It wasn’t all for fun and games. The fire union is hoping to prove a point.
“Typically elected officials leave with a new appreciation for the diverse emergencies we respond to and what it takes to be a career fire fighter,” said Jeremy Robertson, president of Local 1696.
It's that new appreciation Robertson hopes the elected leaders will take back with them to the city council chamber when it's time for budget cuts.
“Our message is safety and staffing levels, so we talk about a lot of the standards that affect us as firefighters and how many people it takes to respond to an emergency safely and efficiently,” he said.
From car extrications to ladder climbing and even just knowing what it's like to wear the heavy gear, it was an eye opener for many who attended the training.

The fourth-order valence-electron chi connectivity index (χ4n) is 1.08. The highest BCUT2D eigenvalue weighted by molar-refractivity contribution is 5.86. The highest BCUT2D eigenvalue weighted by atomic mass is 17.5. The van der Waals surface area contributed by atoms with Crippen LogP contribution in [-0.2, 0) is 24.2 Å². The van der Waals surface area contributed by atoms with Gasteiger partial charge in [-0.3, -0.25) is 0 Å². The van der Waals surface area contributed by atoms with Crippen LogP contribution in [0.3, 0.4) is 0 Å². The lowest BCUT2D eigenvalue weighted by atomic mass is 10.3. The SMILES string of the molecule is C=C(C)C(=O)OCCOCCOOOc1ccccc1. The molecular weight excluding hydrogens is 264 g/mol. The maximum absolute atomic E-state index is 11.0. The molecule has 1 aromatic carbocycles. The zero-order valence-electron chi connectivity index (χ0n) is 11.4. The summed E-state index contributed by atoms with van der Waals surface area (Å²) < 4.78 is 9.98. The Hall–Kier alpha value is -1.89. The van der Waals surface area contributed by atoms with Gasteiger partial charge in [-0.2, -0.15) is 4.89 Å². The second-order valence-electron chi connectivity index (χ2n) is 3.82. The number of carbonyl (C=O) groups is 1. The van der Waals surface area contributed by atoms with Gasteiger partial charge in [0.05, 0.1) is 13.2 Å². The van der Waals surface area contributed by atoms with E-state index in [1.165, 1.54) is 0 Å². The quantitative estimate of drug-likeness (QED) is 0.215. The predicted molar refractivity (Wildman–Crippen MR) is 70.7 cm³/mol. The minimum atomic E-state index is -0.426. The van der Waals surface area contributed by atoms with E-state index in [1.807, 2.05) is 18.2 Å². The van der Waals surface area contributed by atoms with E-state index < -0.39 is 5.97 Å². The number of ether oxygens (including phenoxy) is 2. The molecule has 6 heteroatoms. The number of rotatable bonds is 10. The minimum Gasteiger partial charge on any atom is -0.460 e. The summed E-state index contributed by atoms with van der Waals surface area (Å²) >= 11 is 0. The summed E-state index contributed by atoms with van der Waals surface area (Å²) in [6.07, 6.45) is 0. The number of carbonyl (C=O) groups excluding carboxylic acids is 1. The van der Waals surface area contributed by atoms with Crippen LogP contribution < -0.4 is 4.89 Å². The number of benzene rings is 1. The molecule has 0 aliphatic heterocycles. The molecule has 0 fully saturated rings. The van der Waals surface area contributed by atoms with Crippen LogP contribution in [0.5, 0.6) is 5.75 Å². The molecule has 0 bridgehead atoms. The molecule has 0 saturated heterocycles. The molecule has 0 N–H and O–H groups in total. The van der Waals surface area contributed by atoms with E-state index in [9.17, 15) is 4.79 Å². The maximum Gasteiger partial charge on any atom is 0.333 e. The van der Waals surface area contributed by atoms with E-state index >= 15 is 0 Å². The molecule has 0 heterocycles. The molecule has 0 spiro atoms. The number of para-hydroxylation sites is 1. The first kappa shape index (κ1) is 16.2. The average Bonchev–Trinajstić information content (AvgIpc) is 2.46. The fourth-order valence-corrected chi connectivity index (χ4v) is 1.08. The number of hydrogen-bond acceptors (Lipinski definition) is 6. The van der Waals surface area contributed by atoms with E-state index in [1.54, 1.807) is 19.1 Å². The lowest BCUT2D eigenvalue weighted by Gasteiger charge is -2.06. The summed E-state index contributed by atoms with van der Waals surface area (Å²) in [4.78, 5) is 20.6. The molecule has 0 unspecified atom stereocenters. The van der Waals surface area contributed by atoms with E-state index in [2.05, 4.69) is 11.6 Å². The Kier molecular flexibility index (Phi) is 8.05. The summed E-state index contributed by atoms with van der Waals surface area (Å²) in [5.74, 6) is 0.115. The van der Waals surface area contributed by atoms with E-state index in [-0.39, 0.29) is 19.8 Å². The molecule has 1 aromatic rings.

“This is tough work,” said Sam Granato, Salt Lake County Councilor. “To wear the equipment, the helmet and have the air tank on and fight a fire, that's a lot of weight and a lot of heat coming at you.”
Holladay City Councilor Jim Palmer said he’s learned far more during the Saturday training than his time spent at city hall. “I’ve had a lot of briefings of the UFA, but those have been in an office setting, explaining staffing levels,” he said. “Evaluating from a very statistical nature.”